We have characterized genetic variation in a number of human populations (Hispanics and Latinos, Jewish HapMap Project) to understand the origins and migrations of these populations.
Currently, we are exploring the role of natural selection in the formation of some of these populations. We are carrying the work forward to understand disease susceptibilities within these groups. A key feature of this work is translating new findings into practice to promote personalized medicine.
Bryc K, et al. Genome-wide patterns of population structure andadmixture among Hispanic/Latino populations. Proc Natl Acad Sci USA. 107 Suppl2:8954-61, 2010.
Atzmon G, et al. Abraham’schildren in the Genome Era: Major Jewish Diaspora populations comprise distinct genetic clusters with shared Middle Eastern ancestry. Am J Hum Genet. 86:850-9,2010.
Moorjani P, et al. The history of African gene flow into southern Europeans, Levantines, and Jews. PLoS Genet.7(4):e1001373, 2011.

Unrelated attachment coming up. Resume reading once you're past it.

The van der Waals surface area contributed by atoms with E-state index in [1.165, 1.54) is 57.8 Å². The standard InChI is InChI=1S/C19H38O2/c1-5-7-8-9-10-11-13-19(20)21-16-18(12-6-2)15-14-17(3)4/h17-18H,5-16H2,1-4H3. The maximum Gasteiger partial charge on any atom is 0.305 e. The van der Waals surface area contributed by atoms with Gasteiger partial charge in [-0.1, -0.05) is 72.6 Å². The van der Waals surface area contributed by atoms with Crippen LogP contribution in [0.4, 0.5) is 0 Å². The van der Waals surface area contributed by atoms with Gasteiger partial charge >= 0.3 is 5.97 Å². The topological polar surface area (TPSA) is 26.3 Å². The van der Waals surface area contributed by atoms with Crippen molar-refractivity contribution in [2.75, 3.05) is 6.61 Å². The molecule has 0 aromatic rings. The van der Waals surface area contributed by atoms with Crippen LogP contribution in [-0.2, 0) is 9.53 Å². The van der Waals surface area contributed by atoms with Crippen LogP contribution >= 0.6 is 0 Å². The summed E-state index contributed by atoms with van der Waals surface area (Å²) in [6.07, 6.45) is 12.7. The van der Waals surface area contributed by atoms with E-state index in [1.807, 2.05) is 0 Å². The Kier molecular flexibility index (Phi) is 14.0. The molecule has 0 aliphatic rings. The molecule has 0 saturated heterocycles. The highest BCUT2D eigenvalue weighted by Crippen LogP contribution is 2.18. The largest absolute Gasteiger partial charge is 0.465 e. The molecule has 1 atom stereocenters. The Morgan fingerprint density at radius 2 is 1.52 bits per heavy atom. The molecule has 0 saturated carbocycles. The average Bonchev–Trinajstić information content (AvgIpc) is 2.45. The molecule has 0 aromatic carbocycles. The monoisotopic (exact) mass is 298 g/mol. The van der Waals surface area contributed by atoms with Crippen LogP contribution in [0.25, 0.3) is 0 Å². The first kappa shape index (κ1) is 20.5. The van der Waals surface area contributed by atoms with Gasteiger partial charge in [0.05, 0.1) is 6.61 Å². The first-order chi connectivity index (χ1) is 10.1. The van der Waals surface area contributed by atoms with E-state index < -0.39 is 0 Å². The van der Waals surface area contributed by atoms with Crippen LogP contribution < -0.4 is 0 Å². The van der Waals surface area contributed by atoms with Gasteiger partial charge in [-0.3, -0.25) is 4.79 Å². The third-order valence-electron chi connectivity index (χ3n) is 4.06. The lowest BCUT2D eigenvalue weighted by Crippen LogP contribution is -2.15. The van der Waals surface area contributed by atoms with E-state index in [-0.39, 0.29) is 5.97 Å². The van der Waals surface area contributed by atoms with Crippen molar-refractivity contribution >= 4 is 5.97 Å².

Velez C, Palamara PF, Guevara-Aguirre J, Hao L, Karafet T, Guevara-Aguirre M,
Pearlman A, Oddoux C, Hammer M, Burns E, Pe'er I, Atzmon G, Ostrer H. The impact of Converso Jews on the genomes of modern Latin Americans. Hum Genet. 131:251-63, 2012.
Campbell CL, Palamara PF, Dubrovsky M, Botigué LR, Fellous M, Atzmon G, Oddoux C, Pearlman A, Hao L, Henn BM, Burns E, Bustamante CD, Comas D, Friedman E, Pe'er I, Ostrer H. North African Jewish and non-Jewish populations form distinctive, orthogonal clusters. Proc Natl Acad Sci USA 109:13865-70, 2012
Ostrer H, Skorecki K. The population genetics of the Jewish people. Hum
Genet. 132:119-27, 2013.